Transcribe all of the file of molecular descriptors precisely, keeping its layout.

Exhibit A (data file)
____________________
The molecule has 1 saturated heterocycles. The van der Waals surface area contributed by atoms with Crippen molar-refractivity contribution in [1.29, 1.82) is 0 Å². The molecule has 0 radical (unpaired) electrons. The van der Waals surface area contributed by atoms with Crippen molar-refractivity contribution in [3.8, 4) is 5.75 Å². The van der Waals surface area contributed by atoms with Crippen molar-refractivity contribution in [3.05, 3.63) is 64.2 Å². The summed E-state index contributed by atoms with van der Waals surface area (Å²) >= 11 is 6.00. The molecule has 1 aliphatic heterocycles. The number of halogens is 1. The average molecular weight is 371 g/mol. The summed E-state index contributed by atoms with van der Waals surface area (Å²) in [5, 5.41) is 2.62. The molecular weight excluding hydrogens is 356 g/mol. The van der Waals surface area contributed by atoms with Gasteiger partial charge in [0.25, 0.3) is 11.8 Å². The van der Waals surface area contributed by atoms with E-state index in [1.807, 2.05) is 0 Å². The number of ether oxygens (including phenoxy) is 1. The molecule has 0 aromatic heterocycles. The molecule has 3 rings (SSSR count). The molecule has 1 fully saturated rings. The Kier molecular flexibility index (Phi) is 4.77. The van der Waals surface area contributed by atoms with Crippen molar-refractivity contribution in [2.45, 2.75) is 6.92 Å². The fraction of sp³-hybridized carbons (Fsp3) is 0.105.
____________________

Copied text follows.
The molecule has 1 saturated heterocycles. The van der Waals surface area contributed by atoms with Crippen molar-refractivity contribution in [1.29, 1.82) is 0 Å². The molecule has 0 radical (unpaired) electrons. The van der Waals surface area contributed by atoms with Crippen molar-refractivity contribution in [3.8, 4) is 5.75 Å². The van der Waals surface area contributed by atoms with Crippen molar-refractivity contribution in [3.05, 3.63) is 64.2 Å². The summed E-state index contributed by atoms with van der Waals surface area (Å²) >= 11 is 6.00. The molecule has 1 aliphatic heterocycles. The number of halogens is 1. The average molecular weight is 371 g/mol. The summed E-state index contributed by atoms with van der Waals surface area (Å²) in [5, 5.41) is 2.62. The molecular weight excluding hydrogens is 356 g/mol. The van der Waals surface area contributed by atoms with Gasteiger partial charge in [0.25, 0.3) is 11.8 Å². The van der Waals surface area contributed by atoms with E-state index in [1.807, 2.05) is 0 Å². The number of ether oxygens (including phenoxy) is 1. The molecule has 0 aromatic heterocycles. The molecule has 3 rings (SSSR count). The molecule has 1 fully saturated rings. The Kier molecular flexibility index (Phi) is 4.77. The van der Waals surface area contributed by atoms with Crippen molar-refractivity contribution in [2.45, 2.75) is 6.92 Å². The fraction of sp³-hybridized carbons (Fsp3) is 0.105.